This painting is reserved for a show but you may purchase a fine art print.

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Brass Candy Trio

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Brass Candy Trio, Painting of Brass by Jenny Armitage

Brass Candy Trio (13 x 22 watercolor) $600

More big brass.  This time I really went for the distorted shadows created by the blanket these instruments rested on.


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The Glowing Sound of Brass

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The Glow of Brass (16 x 18 watercolor on paper) SOLD

For this painting I used the very same reference photos that I used for Three Horns.   In repainting this image, I’ve made several changes besides the obvious change from canvas to paper.  This time I’ve kept the background quite light and emphasized the shadows and the reflected light from the horns into the the shadows.   I’ve also bumped up the contrast by leaving more white and taking the darks much darker.

This painting has sold, but prints are available through Fine Art America.

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Triumphant Daisies

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Triumphant Daisies, Instrumental Still Life by Jenny Armitage

Triumphant Daisies (watercolor 10 x 10) $200

This is the second painting from my mirror and instrument shoot, this time from a more conventional angle.  The color choice is rather more conventional too, a complementary scheme of yellow and purple with a little bit of the neighboring complements, blue and orange.


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I Never Saw a Purple Hog

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Three Choppers (9 x 12 watercolor) $150

A couple of Sundays ago I spotted a group of perhaps a dozen RUBs (Rich Urban Bikers) haveing coffee at Starbucks.    The parked bikes obscured  some but not all of the leather clad men.   The image is grand, but I expect it will be difficult to paint the men, the men seen through the chopper windshields, and choppers all at once and still get it right.   So started with just three of the bikes and Starbuck’s window.

I hardly ever paint real black black black.  I find it makes a dead spot in my paintings so I always use dark blue, purple, maroon, or green instead.  This time I opted for dark purple and dark blue.  Having painted purple bikes, I decided to use the wall to make it a complementary color scheme.

I like it.  My preteen girls hate it.  They hate the subject, the colors, and everything else.  I think they are thinking of the Hell’s Angels and drug gangs, but I’m not sure.


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Jade and Tulips: Take Two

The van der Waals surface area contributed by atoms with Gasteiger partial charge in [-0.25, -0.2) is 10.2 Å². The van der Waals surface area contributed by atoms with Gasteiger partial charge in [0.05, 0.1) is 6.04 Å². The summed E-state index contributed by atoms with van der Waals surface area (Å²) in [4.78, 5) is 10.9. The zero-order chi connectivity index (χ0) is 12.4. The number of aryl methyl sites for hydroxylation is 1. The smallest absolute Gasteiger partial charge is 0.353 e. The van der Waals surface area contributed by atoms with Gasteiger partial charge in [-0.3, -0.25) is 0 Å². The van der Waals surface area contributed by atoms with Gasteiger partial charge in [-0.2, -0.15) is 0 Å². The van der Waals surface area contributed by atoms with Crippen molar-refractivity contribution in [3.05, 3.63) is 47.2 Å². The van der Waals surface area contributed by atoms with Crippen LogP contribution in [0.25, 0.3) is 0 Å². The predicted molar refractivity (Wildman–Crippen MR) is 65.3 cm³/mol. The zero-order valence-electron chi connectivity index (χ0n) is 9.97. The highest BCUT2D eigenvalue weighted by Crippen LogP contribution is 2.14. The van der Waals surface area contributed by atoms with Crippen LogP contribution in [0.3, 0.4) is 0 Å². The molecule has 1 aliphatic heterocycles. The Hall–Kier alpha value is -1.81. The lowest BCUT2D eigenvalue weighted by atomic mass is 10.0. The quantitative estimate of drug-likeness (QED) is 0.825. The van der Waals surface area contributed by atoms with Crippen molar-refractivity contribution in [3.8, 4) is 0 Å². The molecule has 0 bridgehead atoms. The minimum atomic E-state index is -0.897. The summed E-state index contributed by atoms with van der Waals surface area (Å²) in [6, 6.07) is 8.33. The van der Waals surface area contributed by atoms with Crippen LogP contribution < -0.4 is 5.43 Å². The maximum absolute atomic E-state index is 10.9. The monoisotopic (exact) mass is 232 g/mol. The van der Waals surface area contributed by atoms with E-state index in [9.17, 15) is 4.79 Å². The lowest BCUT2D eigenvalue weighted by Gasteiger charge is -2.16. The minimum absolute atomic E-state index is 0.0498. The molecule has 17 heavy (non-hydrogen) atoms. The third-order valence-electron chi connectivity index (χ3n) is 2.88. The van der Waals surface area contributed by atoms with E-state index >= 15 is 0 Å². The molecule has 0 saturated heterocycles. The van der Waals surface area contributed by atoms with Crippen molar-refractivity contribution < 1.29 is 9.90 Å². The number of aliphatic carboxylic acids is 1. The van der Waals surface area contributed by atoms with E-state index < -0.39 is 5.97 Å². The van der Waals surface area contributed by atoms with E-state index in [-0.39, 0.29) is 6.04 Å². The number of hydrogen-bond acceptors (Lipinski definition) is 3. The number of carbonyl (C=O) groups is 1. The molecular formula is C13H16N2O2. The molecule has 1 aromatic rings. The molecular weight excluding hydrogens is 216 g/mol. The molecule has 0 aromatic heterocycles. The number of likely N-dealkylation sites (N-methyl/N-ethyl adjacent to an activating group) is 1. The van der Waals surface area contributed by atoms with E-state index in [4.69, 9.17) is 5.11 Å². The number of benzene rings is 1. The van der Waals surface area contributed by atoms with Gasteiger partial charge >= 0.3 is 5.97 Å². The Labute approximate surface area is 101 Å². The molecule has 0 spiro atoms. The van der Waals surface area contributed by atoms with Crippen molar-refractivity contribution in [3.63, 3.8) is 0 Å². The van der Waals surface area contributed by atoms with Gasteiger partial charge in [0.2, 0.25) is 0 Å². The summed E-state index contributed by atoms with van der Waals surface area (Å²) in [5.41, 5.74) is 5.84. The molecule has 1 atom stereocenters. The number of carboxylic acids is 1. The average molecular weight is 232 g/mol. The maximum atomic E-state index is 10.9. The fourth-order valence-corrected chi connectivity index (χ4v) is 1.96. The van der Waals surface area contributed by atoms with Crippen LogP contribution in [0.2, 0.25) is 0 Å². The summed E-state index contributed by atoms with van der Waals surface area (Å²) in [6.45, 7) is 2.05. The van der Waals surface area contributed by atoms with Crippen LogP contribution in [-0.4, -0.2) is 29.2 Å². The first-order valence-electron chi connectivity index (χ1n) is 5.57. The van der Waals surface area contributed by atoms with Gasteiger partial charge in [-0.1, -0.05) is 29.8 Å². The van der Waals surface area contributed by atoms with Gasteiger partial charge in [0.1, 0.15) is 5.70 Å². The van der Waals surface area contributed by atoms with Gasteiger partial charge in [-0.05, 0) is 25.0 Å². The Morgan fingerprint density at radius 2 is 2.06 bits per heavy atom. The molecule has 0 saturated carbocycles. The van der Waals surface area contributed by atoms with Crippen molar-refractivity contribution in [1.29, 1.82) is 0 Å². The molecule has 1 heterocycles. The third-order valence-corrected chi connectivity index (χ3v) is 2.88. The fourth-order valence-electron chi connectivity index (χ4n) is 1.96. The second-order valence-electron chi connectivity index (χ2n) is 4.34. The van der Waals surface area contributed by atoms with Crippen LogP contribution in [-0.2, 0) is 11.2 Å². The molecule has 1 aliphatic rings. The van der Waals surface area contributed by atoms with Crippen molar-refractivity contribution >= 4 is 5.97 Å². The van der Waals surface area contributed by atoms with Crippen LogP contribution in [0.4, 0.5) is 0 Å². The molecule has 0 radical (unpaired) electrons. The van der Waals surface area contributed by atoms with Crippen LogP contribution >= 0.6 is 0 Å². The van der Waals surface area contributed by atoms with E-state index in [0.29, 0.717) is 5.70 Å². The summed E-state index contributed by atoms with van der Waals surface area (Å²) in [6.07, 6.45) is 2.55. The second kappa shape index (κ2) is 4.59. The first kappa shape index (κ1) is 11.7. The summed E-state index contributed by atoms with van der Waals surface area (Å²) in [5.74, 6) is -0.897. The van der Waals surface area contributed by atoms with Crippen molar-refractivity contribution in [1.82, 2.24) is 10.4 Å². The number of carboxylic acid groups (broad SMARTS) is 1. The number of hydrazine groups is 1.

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Jade and Tulips II (watercolor 11 x 14) $250

This is much the same composition and color scheme as  Jade and Tulips I.  I lowered the tulips which causes them to stand out more than in the original version, but makes the upper line of the composition less interesting.  Including more of the jewelry box increased it’s three dimensionality as did opening thing lower drawer.

The palette and work methods are the same as Jade and Tulips I.


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Jade and Tulips

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Floral Painting

Jade and Tulips (watercolor 11 x 14) SOLD

Years ago I celebrated a new job by purchasing a jewelry box I had coveted for several years.  I love oriental furniture with it’s brass hinges and inset  jade and soapstone.   But I find a whole room full of  such furniture much too heavy.  But the jewelry box was everything I loved about the furniture in miniature.  And despite it’s exoticness, it looks perfectly at home on my plain pine dressers.  And it has the added advantage of actually looking better half open with the jewelry hanging out than it does closed.

It took me some time to compose a picture with my jewelry box at the center.  The problem is that the box’s shape  is really just that,  a vertical rectangular box.  Compositions with the complete box were brought to a complete and boring full stop by the edge of the box.   In the end, I subordinated the box to the tulips and  cropped it along one edge.  The dark open door of the box makes a beautiful foil for the bright tulips.

Once composed, painting the picture was relatively straight forward.  I masked the highlights and then began with the tulips painting them in a various combinations of hansa yellow, hansa gold, yellow ochre, cadmium yellow, and cadmium red.  The leaves are combinations of the same yellows with cobalt and phthalo blue.   I used the same colors for the jade necklace and insets as I did for the foliage.

I went on to painting vase and metal hinges using primarily yellow ochre, raw sienna and burnt sienna dulled with cobalt blue and cerulean blue.  I added the box in combinations of burnt sienna, quinacridone magenta, and dioxazine purple.

The dresser top is layered washes of burnt sienna, raw sienna, and burnt umber.  The wall yellow ochre and dulled with dioxazine purple. Layed the wall on very heavily to allow the tulips to pop.

This painting has sold but you may still purchase a print from Fine Art America.com.